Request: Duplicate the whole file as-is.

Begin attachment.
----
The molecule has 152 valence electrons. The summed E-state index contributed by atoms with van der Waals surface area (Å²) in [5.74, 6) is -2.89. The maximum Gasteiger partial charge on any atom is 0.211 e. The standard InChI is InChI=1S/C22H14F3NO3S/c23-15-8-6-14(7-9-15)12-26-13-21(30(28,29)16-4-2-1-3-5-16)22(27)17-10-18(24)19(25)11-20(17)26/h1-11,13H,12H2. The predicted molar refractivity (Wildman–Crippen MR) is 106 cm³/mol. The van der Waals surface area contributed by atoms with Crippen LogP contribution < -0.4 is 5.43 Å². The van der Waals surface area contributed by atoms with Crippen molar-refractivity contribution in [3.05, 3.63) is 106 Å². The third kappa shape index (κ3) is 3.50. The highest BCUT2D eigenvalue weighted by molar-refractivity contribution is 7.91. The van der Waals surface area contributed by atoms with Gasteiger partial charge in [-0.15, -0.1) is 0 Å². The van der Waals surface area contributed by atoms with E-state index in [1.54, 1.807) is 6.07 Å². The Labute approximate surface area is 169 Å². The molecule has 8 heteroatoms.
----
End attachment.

The molecule has 152 valence electrons. The summed E-state index contributed by atoms with van der Waals surface area (Å²) in [5.74, 6) is -2.89. The maximum Gasteiger partial charge on any atom is 0.211 e. The standard InChI is InChI=1S/C22H14F3NO3S/c23-15-8-6-14(7-9-15)12-26-13-21(30(28,29)16-4-2-1-3-5-16)22(27)17-10-18(24)19(25)11-20(17)26/h1-11,13H,12H2. The predicted molar refractivity (Wildman–Crippen MR) is 106 cm³/mol. The van der Waals surface area contributed by atoms with Crippen LogP contribution < -0.4 is 5.43 Å². The van der Waals surface area contributed by atoms with Crippen molar-refractivity contribution in [3.05, 3.63) is 106 Å². The third kappa shape index (κ3) is 3.50. The highest BCUT2D eigenvalue weighted by molar-refractivity contribution is 7.91. The van der Waals surface area contributed by atoms with Gasteiger partial charge in [-0.15, -0.1) is 0 Å². The van der Waals surface area contributed by atoms with E-state index in [1.54, 1.807) is 6.07 Å². The Labute approximate surface area is 169 Å². The molecule has 8 heteroatoms.